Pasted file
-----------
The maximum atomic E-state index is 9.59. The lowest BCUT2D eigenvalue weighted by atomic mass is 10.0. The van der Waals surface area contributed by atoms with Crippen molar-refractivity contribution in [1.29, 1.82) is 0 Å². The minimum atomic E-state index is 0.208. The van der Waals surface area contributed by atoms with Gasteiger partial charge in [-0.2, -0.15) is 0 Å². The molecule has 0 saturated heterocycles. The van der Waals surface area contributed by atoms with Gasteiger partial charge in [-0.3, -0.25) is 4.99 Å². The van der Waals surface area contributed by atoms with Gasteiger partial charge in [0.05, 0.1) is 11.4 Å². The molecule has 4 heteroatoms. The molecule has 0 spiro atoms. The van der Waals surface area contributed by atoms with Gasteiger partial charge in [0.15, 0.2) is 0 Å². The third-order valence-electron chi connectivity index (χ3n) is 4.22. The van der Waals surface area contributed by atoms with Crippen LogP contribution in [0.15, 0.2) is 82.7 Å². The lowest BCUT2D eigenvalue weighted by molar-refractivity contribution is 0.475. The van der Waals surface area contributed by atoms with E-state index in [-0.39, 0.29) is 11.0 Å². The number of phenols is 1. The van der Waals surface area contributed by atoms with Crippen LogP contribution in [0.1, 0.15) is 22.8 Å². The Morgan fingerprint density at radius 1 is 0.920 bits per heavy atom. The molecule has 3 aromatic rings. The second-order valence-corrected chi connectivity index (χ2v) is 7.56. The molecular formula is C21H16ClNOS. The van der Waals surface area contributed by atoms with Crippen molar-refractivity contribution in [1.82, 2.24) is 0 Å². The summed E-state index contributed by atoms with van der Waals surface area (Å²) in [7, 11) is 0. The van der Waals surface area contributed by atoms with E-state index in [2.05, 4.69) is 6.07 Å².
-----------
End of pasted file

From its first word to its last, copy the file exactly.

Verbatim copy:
The maximum atomic E-state index is 9.59. The lowest BCUT2D eigenvalue weighted by atomic mass is 10.0. The van der Waals surface area contributed by atoms with Crippen molar-refractivity contribution in [1.29, 1.82) is 0 Å². The minimum atomic E-state index is 0.208. The van der Waals surface area contributed by atoms with Gasteiger partial charge in [-0.2, -0.15) is 0 Å². The molecule has 0 saturated heterocycles. The van der Waals surface area contributed by atoms with Gasteiger partial charge in [-0.3, -0.25) is 4.99 Å². The van der Waals surface area contributed by atoms with Gasteiger partial charge in [0.05, 0.1) is 11.4 Å². The molecule has 4 heteroatoms. The molecule has 0 spiro atoms. The van der Waals surface area contributed by atoms with Gasteiger partial charge in [0.15, 0.2) is 0 Å². The third-order valence-electron chi connectivity index (χ3n) is 4.22. The van der Waals surface area contributed by atoms with Crippen LogP contribution in [0.15, 0.2) is 82.7 Å². The lowest BCUT2D eigenvalue weighted by molar-refractivity contribution is 0.475. The van der Waals surface area contributed by atoms with E-state index in [-0.39, 0.29) is 11.0 Å². The number of phenols is 1. The van der Waals surface area contributed by atoms with Crippen LogP contribution in [0.1, 0.15) is 22.8 Å². The Morgan fingerprint density at radius 1 is 0.920 bits per heavy atom. The molecule has 3 aromatic rings. The second-order valence-corrected chi connectivity index (χ2v) is 7.56. The molecular formula is C21H16ClNOS. The van der Waals surface area contributed by atoms with Crippen molar-refractivity contribution in [1.82, 2.24) is 0 Å². The summed E-state index contributed by atoms with van der Waals surface area (Å²) in [7, 11) is 0. The van der Waals surface area contributed by atoms with E-state index in [2.05, 4.69) is 6.07 Å².